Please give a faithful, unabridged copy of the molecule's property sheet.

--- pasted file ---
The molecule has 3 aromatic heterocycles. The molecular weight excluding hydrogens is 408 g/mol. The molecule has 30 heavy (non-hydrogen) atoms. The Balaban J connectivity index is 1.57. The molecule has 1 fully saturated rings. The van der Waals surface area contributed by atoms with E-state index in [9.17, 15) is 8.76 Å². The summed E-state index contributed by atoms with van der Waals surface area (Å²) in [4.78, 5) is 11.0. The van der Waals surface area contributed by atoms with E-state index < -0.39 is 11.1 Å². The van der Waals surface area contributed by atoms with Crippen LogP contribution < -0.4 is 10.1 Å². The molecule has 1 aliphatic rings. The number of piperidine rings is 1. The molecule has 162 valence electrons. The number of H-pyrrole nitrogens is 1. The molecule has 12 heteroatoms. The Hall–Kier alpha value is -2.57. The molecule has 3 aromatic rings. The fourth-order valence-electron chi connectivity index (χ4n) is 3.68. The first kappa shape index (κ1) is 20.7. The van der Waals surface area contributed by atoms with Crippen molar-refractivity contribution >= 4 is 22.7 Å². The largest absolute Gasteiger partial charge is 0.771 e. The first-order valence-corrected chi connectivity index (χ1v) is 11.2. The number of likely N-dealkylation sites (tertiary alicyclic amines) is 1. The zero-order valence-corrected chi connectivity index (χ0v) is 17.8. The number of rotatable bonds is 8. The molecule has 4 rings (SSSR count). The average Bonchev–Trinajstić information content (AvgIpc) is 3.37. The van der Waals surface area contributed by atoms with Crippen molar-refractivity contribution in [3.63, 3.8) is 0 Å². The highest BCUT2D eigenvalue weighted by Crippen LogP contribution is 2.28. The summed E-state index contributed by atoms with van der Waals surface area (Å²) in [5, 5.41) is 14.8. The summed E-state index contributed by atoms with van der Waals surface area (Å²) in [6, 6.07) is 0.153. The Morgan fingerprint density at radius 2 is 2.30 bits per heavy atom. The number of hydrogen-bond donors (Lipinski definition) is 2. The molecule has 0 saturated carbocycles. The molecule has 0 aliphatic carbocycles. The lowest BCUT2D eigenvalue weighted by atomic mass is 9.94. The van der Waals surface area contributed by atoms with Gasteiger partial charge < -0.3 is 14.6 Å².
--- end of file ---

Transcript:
The molecule has 3 aromatic heterocycles. The molecular weight excluding hydrogens is 408 g/mol. The molecule has 30 heavy (non-hydrogen) atoms. The Balaban J connectivity index is 1.57. The molecule has 1 fully saturated rings. The van der Waals surface area contributed by atoms with E-state index in [9.17, 15) is 8.76 Å². The summed E-state index contributed by atoms with van der Waals surface area (Å²) in [4.78, 5) is 11.0. The van der Waals surface area contributed by atoms with E-state index < -0.39 is 11.1 Å². The van der Waals surface area contributed by atoms with Crippen LogP contribution < -0.4 is 10.1 Å². The molecule has 1 aliphatic rings. The number of piperidine rings is 1. The molecule has 162 valence electrons. The number of H-pyrrole nitrogens is 1. The molecule has 12 heteroatoms. The Hall–Kier alpha value is -2.57. The molecule has 3 aromatic rings. The fourth-order valence-electron chi connectivity index (χ4n) is 3.68. The first kappa shape index (κ1) is 20.7. The van der Waals surface area contributed by atoms with Crippen molar-refractivity contribution >= 4 is 22.7 Å². The largest absolute Gasteiger partial charge is 0.771 e. The first-order valence-corrected chi connectivity index (χ1v) is 11.2. The number of likely N-dealkylation sites (tertiary alicyclic amines) is 1. The zero-order valence-corrected chi connectivity index (χ0v) is 17.8. The number of rotatable bonds is 8. The molecule has 4 rings (SSSR count). The average Bonchev–Trinajstić information content (AvgIpc) is 3.37. The van der Waals surface area contributed by atoms with Crippen molar-refractivity contribution in [3.63, 3.8) is 0 Å². The highest BCUT2D eigenvalue weighted by Crippen LogP contribution is 2.28. The summed E-state index contributed by atoms with van der Waals surface area (Å²) in [5, 5.41) is 14.8. The summed E-state index contributed by atoms with van der Waals surface area (Å²) in [6, 6.07) is 0.153. The Morgan fingerprint density at radius 2 is 2.30 bits per heavy atom. The number of hydrogen-bond donors (Lipinski definition) is 2. The molecule has 0 saturated carbocycles. The molecule has 0 aliphatic carbocycles. The lowest BCUT2D eigenvalue weighted by atomic mass is 9.94. The van der Waals surface area contributed by atoms with Gasteiger partial charge < -0.3 is 14.6 Å².